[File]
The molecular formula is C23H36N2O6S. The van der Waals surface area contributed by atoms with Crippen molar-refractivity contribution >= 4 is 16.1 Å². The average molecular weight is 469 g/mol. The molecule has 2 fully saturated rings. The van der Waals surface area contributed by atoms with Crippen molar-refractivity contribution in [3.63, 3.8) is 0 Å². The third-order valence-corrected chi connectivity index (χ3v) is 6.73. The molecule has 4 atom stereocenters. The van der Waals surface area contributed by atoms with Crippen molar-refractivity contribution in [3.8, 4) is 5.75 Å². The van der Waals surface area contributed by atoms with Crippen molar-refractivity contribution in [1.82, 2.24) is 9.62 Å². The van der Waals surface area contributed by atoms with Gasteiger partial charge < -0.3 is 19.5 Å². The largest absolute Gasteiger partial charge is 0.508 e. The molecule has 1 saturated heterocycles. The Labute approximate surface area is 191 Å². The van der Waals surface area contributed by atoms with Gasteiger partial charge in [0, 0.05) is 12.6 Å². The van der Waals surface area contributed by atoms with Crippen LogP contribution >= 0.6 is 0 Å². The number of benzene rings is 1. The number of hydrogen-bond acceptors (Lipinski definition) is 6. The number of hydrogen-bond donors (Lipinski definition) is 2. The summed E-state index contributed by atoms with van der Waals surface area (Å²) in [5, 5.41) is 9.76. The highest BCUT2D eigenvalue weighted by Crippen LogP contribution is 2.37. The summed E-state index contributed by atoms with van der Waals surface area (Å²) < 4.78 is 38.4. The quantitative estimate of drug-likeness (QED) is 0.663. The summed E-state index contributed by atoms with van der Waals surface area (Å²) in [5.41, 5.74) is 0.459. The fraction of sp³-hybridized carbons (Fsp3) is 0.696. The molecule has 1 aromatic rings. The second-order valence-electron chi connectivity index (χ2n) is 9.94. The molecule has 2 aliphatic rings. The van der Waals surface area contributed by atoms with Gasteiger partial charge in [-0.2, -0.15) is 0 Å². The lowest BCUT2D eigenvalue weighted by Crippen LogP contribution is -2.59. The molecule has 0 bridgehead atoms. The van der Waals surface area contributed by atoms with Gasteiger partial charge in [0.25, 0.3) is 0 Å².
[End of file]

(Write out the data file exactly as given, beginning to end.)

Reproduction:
The molecular formula is C23H36N2O6S. The van der Waals surface area contributed by atoms with Crippen molar-refractivity contribution >= 4 is 16.1 Å². The average molecular weight is 469 g/mol. The molecule has 2 fully saturated rings. The van der Waals surface area contributed by atoms with Crippen molar-refractivity contribution in [3.63, 3.8) is 0 Å². The third-order valence-corrected chi connectivity index (χ3v) is 6.73. The molecule has 4 atom stereocenters. The van der Waals surface area contributed by atoms with Crippen molar-refractivity contribution in [3.8, 4) is 5.75 Å². The van der Waals surface area contributed by atoms with Crippen molar-refractivity contribution in [1.82, 2.24) is 9.62 Å². The van der Waals surface area contributed by atoms with Gasteiger partial charge < -0.3 is 19.5 Å². The largest absolute Gasteiger partial charge is 0.508 e. The molecule has 1 saturated heterocycles. The Labute approximate surface area is 191 Å². The van der Waals surface area contributed by atoms with Gasteiger partial charge in [0, 0.05) is 12.6 Å². The van der Waals surface area contributed by atoms with Crippen LogP contribution >= 0.6 is 0 Å². The number of benzene rings is 1. The number of hydrogen-bond acceptors (Lipinski definition) is 6. The number of hydrogen-bond donors (Lipinski definition) is 2. The summed E-state index contributed by atoms with van der Waals surface area (Å²) in [5, 5.41) is 9.76. The highest BCUT2D eigenvalue weighted by Crippen LogP contribution is 2.37. The summed E-state index contributed by atoms with van der Waals surface area (Å²) < 4.78 is 38.4. The quantitative estimate of drug-likeness (QED) is 0.663. The summed E-state index contributed by atoms with van der Waals surface area (Å²) in [5.41, 5.74) is 0.459. The fraction of sp³-hybridized carbons (Fsp3) is 0.696. The molecule has 1 aromatic rings. The second-order valence-electron chi connectivity index (χ2n) is 9.94. The molecule has 2 aliphatic rings. The van der Waals surface area contributed by atoms with Gasteiger partial charge in [-0.2, -0.15) is 0 Å². The lowest BCUT2D eigenvalue weighted by Crippen LogP contribution is -2.59. The molecule has 0 bridgehead atoms. The van der Waals surface area contributed by atoms with Gasteiger partial charge in [0.25, 0.3) is 0 Å².